- Unusual – roll again, but it’s somewhere odd. On the roof of an office building, in the fallout shelter dug beneath a domestic house, in the sewers under a factory…
How many potential suspects are there?
- Group (“everyone in the office building” – the players can quickly narrow this down through investigation)
- None (the players have to do some investigating before they can identify any potential suspects)
- One, but that initial suspect is a red herring/framed/killed by the real perp during the adventure.
The motive of the perpetrator or any suspects. The players may not figure this out until the end of the investigation.
- Self-Defence (or desperation)
- Blackmail (roll again for the motive of the blackmailer)
What factors – unrelated to the case at hand – affect the game?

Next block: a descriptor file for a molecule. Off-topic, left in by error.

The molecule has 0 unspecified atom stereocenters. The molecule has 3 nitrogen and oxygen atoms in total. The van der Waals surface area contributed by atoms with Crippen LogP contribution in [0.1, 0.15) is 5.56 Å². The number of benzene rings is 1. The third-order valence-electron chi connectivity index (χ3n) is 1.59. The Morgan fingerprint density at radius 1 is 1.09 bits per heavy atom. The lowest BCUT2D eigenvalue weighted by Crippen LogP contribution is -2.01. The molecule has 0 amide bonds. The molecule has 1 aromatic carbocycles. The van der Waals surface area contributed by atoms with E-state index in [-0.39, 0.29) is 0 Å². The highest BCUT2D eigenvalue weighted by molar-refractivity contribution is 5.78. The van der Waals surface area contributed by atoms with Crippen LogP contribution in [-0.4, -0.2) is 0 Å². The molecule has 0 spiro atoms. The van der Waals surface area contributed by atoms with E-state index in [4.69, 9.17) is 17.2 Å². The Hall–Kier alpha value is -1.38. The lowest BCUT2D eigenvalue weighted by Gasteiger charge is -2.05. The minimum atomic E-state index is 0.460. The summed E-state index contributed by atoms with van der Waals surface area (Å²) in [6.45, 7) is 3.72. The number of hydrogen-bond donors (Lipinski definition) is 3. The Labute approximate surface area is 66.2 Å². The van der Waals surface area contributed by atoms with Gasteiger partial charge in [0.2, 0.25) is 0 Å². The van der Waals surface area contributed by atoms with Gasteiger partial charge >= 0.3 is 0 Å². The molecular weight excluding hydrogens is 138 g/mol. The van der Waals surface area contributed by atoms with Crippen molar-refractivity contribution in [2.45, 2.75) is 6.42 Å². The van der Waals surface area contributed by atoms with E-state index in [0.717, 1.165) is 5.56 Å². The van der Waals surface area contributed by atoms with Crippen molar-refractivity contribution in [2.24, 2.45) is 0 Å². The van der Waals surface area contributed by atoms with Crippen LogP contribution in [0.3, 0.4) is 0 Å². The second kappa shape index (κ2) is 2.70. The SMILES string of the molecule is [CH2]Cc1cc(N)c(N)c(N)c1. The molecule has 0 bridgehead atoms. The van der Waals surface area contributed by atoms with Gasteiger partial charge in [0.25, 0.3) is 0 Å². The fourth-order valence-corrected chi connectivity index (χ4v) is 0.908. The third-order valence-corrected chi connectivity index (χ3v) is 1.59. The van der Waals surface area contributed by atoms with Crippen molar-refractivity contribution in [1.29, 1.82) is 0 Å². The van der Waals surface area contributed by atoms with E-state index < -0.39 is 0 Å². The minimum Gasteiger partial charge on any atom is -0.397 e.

- Mean Streets.There’s an unusually high level of violent criminal activity on the streets right now; the characters are likely to run into violent groups (pro- or anti-mutant) or encounter people affected by this outbreak of conflict.
- Emotional Entanglement. One of the player characters has an unexpected connection to the case; maybe a family member is involved, or they know one of the suspects or victims socially, or they’re attracted to a witness or suspect.
- Bad Weather.The city’s struck by an unusual weather event – a torrential downpour leading to flooding, a crippling snowstorm, a summer-long heat wave, a widespread power cut.
- Due to budget cuts, a crime wave, sickness or some other problem, the police department is terribly understaffed right now. Don’t bother calling for backup unless you’re being shot at, and don’t expect the labs to get anything done quickly.
- Jurisdictional Complication.The case was reassigned to Heightened Crimes from another section, and you’ve got to work with them to solve the case.
- One of the player characters is under Stress that’s unrelated to the case at hand.